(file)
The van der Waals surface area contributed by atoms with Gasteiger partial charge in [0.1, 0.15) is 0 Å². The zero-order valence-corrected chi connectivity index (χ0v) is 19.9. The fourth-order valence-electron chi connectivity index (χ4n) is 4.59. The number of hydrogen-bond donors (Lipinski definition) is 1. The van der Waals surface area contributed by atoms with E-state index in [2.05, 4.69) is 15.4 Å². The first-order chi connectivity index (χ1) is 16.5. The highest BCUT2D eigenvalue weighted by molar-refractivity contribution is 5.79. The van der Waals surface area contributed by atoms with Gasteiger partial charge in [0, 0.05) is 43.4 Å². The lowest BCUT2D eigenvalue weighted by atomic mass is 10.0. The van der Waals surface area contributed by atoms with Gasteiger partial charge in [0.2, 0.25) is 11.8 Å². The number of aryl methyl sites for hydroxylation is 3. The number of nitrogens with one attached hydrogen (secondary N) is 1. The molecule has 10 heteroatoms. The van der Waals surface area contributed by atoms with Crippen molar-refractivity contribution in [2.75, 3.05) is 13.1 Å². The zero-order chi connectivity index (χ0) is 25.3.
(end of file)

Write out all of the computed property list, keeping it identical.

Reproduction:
The van der Waals surface area contributed by atoms with Gasteiger partial charge in [0.1, 0.15) is 0 Å². The zero-order valence-corrected chi connectivity index (χ0v) is 19.9. The fourth-order valence-electron chi connectivity index (χ4n) is 4.59. The number of hydrogen-bond donors (Lipinski definition) is 1. The van der Waals surface area contributed by atoms with E-state index in [2.05, 4.69) is 15.4 Å². The first-order chi connectivity index (χ1) is 16.5. The highest BCUT2D eigenvalue weighted by molar-refractivity contribution is 5.79. The van der Waals surface area contributed by atoms with Gasteiger partial charge in [0, 0.05) is 43.4 Å². The lowest BCUT2D eigenvalue weighted by atomic mass is 10.0. The van der Waals surface area contributed by atoms with Gasteiger partial charge in [0.2, 0.25) is 11.8 Å². The number of aryl methyl sites for hydroxylation is 3. The number of nitrogens with one attached hydrogen (secondary N) is 1. The molecule has 10 heteroatoms. The van der Waals surface area contributed by atoms with Crippen molar-refractivity contribution in [2.75, 3.05) is 13.1 Å². The zero-order chi connectivity index (χ0) is 25.3.